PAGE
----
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Sources of errors in radioactive decay analogue experiment

Sources of errors in radioactive decay analogue experiment

Caution: This experiment should be done under the supervision of a science teacher at a High School Physics laboratory.

Handle the radioactive materials with tweezers, tongs, or gloves. You should not consume any food, drink or make-up during this experiment. You should wash your hands with soap and water after doing the experiment. Space Settlement Relevance To distinguish between alpha, beta, and gamma radiation by comparing the ability of these radioactive sources to penetrate different materials Concepts Alpha, beta or gamma radiation is released when changes take place in the nucleus of an atom.

Alpha particle is a helium nucleus composed of two neutrons and two protons. Beta particle is a high energy electron, and gamma ray is a high-energy photon.

The mechanics of radiation absorption vary with the type of radioactive source, the initial energy of the radioactive particle or ray, and type of absorbing material.

Using M & M's to model Radioactive Decay Rates

There is a close relationship between the initial energy of the alpha particle and its penetration of a particular absorbing material. However, because the alpha particle is a helium nucleus with a relative heaviness, an alpha particle is quickly absorbed.

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Since beta particles have the same mass as the electrons in the absorber, the beta particle is deflected in collisions with other electrons; it does not follow a well-defined path through the material.

For beta particles, penetration is inversely proportional to the density of the absorbing material. While charged particles gradually lose their energy in many collisions, photons lose all their energy in a single collision. Therefore, absorption of gamma rays is defined in terms of the absorption photons in a beam by a certain percentage.

Thus, the intensity of a gamma ray is reduced exponentially as it penetrates a given material. In this experiment, you will measure and compare the penetrating ability of alpha, beta, gamma radiation through cardboard, aluminum, and lead absorbers.In this laboratory you will determine radioactive the half-life of Bariumm, a metastable state of Barium.

You will measure the activity of the Bam as a function of time by detecting the gamma rays with a Geiger-Mueller GM tube.

Half-Life Coins

From the data you will determine the decay constant and the half-life of the sample. The number of radioactive decays must be measured over a series of short time intervals. The number of particles detected with a GM tube is a fraction of the total number of decays since the radiation is emitted from the source in all directions and the detector only intercepts a small portion of these directions.

Detectors cannot accurately count particles that enter nearly simultaneously. The detected number of particles per unit time interval is then proportional to the activity of the sample and has the same decay constant.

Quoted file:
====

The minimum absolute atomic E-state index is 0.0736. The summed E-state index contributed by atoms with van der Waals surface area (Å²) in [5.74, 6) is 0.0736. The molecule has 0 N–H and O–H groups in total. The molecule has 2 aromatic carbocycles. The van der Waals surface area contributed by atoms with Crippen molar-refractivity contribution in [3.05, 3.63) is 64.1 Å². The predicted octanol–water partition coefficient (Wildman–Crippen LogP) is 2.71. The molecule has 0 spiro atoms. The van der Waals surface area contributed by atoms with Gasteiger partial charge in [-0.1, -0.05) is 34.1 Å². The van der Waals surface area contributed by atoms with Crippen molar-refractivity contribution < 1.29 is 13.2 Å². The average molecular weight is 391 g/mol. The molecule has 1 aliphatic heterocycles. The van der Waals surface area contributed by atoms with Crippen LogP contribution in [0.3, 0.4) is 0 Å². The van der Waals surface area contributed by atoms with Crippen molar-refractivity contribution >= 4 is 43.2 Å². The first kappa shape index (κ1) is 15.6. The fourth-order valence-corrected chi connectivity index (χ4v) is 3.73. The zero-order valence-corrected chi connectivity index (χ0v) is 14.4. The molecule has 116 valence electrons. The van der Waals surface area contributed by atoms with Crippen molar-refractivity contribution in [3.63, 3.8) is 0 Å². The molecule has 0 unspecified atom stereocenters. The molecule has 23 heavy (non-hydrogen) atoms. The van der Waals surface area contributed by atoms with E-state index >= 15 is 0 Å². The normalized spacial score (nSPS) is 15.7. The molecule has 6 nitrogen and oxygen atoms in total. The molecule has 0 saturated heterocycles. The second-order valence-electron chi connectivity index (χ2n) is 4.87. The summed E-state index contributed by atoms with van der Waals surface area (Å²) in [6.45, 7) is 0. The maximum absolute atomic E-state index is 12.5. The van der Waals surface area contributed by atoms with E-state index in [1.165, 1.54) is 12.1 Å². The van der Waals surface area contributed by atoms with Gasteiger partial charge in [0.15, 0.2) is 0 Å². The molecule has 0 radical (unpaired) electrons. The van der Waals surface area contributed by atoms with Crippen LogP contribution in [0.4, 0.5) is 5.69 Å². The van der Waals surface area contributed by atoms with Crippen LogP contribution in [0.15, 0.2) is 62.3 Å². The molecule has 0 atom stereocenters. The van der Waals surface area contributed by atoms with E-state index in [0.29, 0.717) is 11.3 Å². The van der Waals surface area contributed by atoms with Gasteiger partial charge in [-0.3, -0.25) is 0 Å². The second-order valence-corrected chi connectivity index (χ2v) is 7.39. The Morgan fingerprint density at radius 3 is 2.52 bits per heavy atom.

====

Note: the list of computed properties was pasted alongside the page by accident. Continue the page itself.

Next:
Background radiation is a common source of error when measuring radioactive decay. This error can lead to inaccuracies in the determination of the half-life. The background radiation comes from many naturally occurring sources and from cosmic rays entering our upper atmosphere from space.

Background radiation is a constant addition to the activity from the sample. It does not exponentially decay and cannot be fitted with an exponential function. To account for the background we must fit our results with an exponential function plus a constant offset. The source of the Bam is an isotope generator consisting of an exempt quantity of Cs An exempt quantity is a quantity small enough so that no license is required to purchase the material. It is deemed to be a minimal health hazard.

The Cesium atoms are in molecules of a Cesium salt, CsCl, that have been adsorbed by small beads of a resin material.

As the Cs nuclei decay to the Bam nuclei, the Bam atoms remain adsorbed on the surface of the resin. But because Barium has a different chemistry than Cesium, it is more loosely bound to the resin and can be de-adsorbed with a weakly acidic salt solution containing HCI and NaCI.

Small amounts of the short lived Bam isotope can be extracted from the resin by this eluting solution. The Bam is said to be selectively "milked" from the generator that is sometimes called a "cow. Equilibrium is again reached in less than an hour.Whereas SPECT data are commonly interpreted qualitatively in a clinical setting, the ability to accurately quantify measurements will increase the utility of the SPECT data for laboratory measurements involving small animals.

In this work, we assess the effect of photon attenuation, scatter and partial volume errors on the quantitative accuracy of small animal SPECT measurements, first with Monte Carlo simulation and then confirmed with experimental measurements.

sources of errors in radioactive decay analogue experiment

We simulated the imaging of a radioactive source within a cylinder of water, and reconstructed the projection data using iterative reconstruction algorithms. The size of the source and the size of the surrounding cylinder were varied to evaluate the effects of photon attenuation and scatter on quantitative accuracy. We varied the size of the source to evaluate partial volume errors, which we found to be a strong function of the size of the volume of interest and the spatial resolution.

The simulation results were compared with and found to agree with experimental measurements. The inclusion of attenuation correction in the reconstruction algorithm improved quantitative accuracy. We also found that an improvement of the spatial resolution through the use of resolution recovery techniques i. Small animal SPECT imaging has many applications for the in vivo assessment of a physiological function in basic biological research and drug development Booij et alBennink et alMeikle et alZhou et al However, the scientific utility of these data is increased when they are analyzed and recorded quantitatively.